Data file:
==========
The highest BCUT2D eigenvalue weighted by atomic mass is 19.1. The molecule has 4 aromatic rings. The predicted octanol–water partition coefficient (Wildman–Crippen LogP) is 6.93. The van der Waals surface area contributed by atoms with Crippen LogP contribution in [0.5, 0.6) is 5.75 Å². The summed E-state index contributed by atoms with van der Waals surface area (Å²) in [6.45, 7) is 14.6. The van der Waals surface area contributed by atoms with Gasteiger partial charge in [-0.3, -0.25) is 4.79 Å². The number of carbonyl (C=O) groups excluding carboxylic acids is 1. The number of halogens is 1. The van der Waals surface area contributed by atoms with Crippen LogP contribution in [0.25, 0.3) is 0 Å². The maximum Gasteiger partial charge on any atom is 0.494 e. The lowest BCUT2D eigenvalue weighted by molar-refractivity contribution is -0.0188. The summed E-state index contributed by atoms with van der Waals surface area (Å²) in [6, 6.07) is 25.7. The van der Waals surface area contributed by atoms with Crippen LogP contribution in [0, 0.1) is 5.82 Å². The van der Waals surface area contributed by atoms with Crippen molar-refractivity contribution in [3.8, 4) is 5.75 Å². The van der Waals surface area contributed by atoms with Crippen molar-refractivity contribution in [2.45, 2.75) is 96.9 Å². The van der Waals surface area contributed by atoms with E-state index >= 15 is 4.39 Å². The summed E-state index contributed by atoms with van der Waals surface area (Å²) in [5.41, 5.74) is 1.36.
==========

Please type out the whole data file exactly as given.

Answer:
The highest BCUT2D eigenvalue weighted by atomic mass is 19.1. The molecule has 4 aromatic rings. The predicted octanol–water partition coefficient (Wildman–Crippen LogP) is 6.93. The van der Waals surface area contributed by atoms with Crippen LogP contribution in [0.5, 0.6) is 5.75 Å². The summed E-state index contributed by atoms with van der Waals surface area (Å²) in [6.45, 7) is 14.6. The van der Waals surface area contributed by atoms with Gasteiger partial charge in [-0.3, -0.25) is 4.79 Å². The number of carbonyl (C=O) groups excluding carboxylic acids is 1. The number of halogens is 1. The van der Waals surface area contributed by atoms with Crippen LogP contribution in [0.25, 0.3) is 0 Å². The maximum Gasteiger partial charge on any atom is 0.494 e. The lowest BCUT2D eigenvalue weighted by molar-refractivity contribution is -0.0188. The summed E-state index contributed by atoms with van der Waals surface area (Å²) in [6, 6.07) is 25.7. The van der Waals surface area contributed by atoms with Crippen LogP contribution in [0, 0.1) is 5.82 Å². The van der Waals surface area contributed by atoms with Crippen molar-refractivity contribution in [3.8, 4) is 5.75 Å². The van der Waals surface area contributed by atoms with Crippen molar-refractivity contribution in [2.45, 2.75) is 96.9 Å². The van der Waals surface area contributed by atoms with E-state index >= 15 is 4.39 Å². The summed E-state index contributed by atoms with van der Waals surface area (Å²) in [5.41, 5.74) is 1.36.